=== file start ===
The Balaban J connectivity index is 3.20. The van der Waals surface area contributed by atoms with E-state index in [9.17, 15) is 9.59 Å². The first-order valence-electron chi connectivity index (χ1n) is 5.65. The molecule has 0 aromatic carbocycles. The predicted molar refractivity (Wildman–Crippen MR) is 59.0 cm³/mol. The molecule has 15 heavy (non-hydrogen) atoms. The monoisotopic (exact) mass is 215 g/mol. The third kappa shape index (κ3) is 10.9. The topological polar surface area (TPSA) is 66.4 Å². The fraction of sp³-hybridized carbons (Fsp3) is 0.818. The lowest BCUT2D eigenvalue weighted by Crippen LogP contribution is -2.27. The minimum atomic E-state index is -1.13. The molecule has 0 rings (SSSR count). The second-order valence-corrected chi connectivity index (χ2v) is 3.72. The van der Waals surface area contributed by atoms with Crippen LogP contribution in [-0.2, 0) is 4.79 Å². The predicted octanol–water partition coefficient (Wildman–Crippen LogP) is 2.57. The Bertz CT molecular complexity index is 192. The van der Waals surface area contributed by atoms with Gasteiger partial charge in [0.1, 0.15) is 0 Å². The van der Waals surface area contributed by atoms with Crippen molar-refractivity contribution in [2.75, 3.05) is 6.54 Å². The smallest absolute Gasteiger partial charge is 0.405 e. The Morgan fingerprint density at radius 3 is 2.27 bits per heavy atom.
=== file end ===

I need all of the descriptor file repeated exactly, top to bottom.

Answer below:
The Balaban J connectivity index is 3.20. The van der Waals surface area contributed by atoms with E-state index in [9.17, 15) is 9.59 Å². The first-order valence-electron chi connectivity index (χ1n) is 5.65. The molecule has 0 aromatic carbocycles. The predicted molar refractivity (Wildman–Crippen MR) is 59.0 cm³/mol. The molecule has 15 heavy (non-hydrogen) atoms. The monoisotopic (exact) mass is 215 g/mol. The third kappa shape index (κ3) is 10.9. The topological polar surface area (TPSA) is 66.4 Å². The fraction of sp³-hybridized carbons (Fsp3) is 0.818. The lowest BCUT2D eigenvalue weighted by Crippen LogP contribution is -2.27. The minimum atomic E-state index is -1.13. The molecule has 0 rings (SSSR count). The second-order valence-corrected chi connectivity index (χ2v) is 3.72. The van der Waals surface area contributed by atoms with Crippen LogP contribution in [-0.2, 0) is 4.79 Å². The predicted octanol–water partition coefficient (Wildman–Crippen LogP) is 2.57. The Bertz CT molecular complexity index is 192. The van der Waals surface area contributed by atoms with Gasteiger partial charge in [0.1, 0.15) is 0 Å². The van der Waals surface area contributed by atoms with Crippen molar-refractivity contribution in [2.75, 3.05) is 6.54 Å². The smallest absolute Gasteiger partial charge is 0.405 e. The Morgan fingerprint density at radius 3 is 2.27 bits per heavy atom.